Why Are People Still Going To Movie Theaters?

Nowadays people complain that the only movies Hollywood make nowadays are superhero movies (that and whatever Christopher Nolan is doing). It is true that movies have gone downhill in modern times, but let us consider the main reason that good movies are hardly made nowadays, and that reason is television.

All the way back in the 50s, many movie makers were growing concerned that television will eventually replace movies as a form of entertainment. They tried various ways to stem the tide, such as providing larger screens, making the 3-D movie, and adding better sound systems. Of all these attempts, only better sound systems attracted people to the theaters. But despite the slow decline of the movie theater, they never completely die out, and in most cities there are still a handful of them clinging to life. Why didn’t television completely wipe out the movie theaters?

One reason might have to do with nostalgia. Because movies have been around decades longer than television, there are more classic movies than television shows, which gives the medium prestige. More professors study movies than television shows, and aspiring actors and directors study movies when they go to school more than television shows.

But the major reason is movie theaters are still in business is the fact that the movie theater provides a much more immersive and sensual experience than television. Movie screens are huge, they fill the entire visual field of the viewer, allowing people to see things in greater detail and giving the feeling that they are immersed in the movie. Television has a much smaller screen, it is a much more limited sensory experience. Unlike in a movie theater , you are constantly bombarded with distractions. Also, the acoustics of a movie theater is much better than your home, adding to the wealth of mum sensory experience.

But television has two major advantages over movies, the first is that television is convenient. You don’t have to go to drive to a theater to enjoy a show, just stay in your living room. Computers have made television even more convenient, it can be something you can enjoy on your laptop or even your phone. The second advantage is that television show can be serialized, so it can be longer than a movie. A movie can only be around 3 hours long at most, people tend not to be able to endure sitting for longer than that. If a television show lasts longer than 3 hours, it can be divided into episodes and put into a series. In theory, movies can also be serialized, but for some odd reason this doesn’t happen very often. The only movie to be successfully serialized was Star Wars, most other examples of successful movie serialization were adaptations from books (Harry Potter, Lord of the Rings and so on).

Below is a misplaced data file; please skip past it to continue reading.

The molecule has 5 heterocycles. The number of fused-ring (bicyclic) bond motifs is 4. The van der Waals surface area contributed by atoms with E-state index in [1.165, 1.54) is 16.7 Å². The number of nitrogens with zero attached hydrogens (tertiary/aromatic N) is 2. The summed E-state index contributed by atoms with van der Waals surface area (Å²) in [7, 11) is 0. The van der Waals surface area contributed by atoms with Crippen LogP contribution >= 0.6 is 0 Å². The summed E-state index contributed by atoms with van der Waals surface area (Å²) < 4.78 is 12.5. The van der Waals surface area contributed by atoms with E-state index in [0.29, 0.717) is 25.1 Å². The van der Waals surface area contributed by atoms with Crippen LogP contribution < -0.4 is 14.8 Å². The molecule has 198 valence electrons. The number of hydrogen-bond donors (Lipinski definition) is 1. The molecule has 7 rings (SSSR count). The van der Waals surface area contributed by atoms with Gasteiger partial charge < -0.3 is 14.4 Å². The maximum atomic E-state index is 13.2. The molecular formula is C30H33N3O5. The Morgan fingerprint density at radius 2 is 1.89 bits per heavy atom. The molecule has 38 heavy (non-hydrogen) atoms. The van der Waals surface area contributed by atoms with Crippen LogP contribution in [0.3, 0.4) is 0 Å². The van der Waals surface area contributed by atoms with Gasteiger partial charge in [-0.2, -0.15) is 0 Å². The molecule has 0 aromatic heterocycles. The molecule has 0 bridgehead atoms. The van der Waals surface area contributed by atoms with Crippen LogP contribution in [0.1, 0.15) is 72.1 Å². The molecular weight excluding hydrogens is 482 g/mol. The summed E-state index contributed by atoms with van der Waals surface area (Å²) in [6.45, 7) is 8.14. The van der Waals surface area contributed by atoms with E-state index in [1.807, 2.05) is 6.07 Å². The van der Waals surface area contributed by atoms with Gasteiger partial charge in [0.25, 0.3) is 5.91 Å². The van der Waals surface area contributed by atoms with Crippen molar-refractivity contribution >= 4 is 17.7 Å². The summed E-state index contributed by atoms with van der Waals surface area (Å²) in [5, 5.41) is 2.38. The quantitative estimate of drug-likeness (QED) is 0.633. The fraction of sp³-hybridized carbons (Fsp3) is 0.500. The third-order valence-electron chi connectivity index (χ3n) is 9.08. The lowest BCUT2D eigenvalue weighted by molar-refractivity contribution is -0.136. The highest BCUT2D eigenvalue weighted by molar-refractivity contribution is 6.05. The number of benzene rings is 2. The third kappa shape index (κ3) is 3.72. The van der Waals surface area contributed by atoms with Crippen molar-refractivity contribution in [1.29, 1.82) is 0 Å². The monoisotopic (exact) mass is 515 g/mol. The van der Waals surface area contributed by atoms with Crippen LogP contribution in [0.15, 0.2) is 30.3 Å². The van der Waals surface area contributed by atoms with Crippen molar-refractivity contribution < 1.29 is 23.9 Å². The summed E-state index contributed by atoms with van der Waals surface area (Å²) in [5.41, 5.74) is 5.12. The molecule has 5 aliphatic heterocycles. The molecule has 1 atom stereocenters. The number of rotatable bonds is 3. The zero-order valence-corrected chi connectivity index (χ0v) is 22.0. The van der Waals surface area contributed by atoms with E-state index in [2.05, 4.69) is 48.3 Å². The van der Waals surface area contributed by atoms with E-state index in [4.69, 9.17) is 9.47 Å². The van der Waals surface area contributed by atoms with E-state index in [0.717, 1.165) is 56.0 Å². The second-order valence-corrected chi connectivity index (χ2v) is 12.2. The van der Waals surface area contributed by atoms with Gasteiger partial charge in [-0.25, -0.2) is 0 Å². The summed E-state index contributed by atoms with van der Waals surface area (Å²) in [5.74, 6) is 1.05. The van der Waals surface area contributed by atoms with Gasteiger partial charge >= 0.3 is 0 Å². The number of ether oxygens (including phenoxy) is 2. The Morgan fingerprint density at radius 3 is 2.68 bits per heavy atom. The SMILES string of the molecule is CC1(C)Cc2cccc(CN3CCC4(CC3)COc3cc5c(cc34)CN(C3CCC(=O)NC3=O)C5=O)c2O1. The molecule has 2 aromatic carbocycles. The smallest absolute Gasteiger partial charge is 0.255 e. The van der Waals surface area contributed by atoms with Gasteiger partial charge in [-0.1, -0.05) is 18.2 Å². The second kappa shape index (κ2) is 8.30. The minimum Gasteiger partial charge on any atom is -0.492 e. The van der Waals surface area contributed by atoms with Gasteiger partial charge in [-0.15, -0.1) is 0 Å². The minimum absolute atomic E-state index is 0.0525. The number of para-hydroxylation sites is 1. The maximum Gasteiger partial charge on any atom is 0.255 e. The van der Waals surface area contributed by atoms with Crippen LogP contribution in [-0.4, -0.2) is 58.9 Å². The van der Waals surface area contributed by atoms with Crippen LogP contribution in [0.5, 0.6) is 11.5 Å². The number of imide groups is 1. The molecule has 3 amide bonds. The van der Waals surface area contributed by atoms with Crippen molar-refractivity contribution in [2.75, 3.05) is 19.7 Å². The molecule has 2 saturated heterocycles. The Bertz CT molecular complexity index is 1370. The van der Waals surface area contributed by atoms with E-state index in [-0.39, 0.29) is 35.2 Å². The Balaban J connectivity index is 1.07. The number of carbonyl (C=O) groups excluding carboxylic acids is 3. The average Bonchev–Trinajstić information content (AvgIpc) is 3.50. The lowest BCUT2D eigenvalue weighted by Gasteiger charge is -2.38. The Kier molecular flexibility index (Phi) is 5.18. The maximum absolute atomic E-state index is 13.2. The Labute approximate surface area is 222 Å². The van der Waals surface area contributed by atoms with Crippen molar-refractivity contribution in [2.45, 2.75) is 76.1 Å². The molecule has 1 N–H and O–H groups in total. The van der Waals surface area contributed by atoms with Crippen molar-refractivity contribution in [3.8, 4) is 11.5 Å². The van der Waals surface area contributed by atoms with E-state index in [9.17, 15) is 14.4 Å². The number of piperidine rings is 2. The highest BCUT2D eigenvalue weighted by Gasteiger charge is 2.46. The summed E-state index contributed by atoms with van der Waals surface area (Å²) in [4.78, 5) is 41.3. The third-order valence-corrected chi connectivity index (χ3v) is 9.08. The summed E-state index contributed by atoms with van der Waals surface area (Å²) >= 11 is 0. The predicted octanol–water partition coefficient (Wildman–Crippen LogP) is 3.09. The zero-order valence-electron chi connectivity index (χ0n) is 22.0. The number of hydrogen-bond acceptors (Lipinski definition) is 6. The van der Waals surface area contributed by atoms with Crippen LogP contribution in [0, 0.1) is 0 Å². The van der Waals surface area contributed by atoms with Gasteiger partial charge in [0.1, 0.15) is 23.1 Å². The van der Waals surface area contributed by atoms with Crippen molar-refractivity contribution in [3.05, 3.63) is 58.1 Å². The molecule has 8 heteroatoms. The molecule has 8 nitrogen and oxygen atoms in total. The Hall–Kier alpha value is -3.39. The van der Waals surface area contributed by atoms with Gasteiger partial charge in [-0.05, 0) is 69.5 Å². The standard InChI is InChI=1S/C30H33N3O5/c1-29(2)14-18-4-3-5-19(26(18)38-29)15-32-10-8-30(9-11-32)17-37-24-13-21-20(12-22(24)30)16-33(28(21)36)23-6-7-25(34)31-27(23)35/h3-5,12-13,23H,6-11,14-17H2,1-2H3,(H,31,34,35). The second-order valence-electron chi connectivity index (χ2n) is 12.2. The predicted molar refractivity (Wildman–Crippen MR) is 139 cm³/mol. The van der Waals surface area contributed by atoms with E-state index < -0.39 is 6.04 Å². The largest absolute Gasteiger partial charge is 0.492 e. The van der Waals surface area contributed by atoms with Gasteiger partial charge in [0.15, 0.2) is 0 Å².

But movie theaters still have the advantage of providing a better sensory experience. This is taken advantage of by movies that use a lot of special effects, where the immersive sensory experience of the theater is possible. We already see this trend beginning with Star Wars. Ever since Star Wars, the films that make the most money tend to be visual-audio spectacles, such as science fiction, fantasy, disaster and superhero genres(and also certain films in the action genre).

Can movies go much beyond the special effects spectacles they have become? Movies that focus on personal relationships are still being made, but they are less successful than other genres. it looks like that for the time being, if we want serious drama we will have to turn to television. But is there something about the human experience that can be better dramatized through the spectacular experience of the movie theater?

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Ramblings on a Broken Typewriter #1

o fortune,
lying restlessly
on your lilac-scented burgundy throne,
no ruined sheep-bed and urine-soaked scoundrel
to call my own,

the moon shone through
the vermouth soul and gin-imbued heart of
a golden fool
will taunt forever
the cavernous haunts of man’s and woman’s desire,

yearning to be free
but trapped in a glassy cage
through no fault of their own,

the shiftless silver idols
on a torn and tattered shelf
near the endless sea of madness
called the railway hell.

in dreams no one dared to do
what in a fevered irreverent wave of visions
through which vagabonds roam
through depleted hills.

dripping in the hypocrisy of a million innocents,
the cave-bear rides the dragon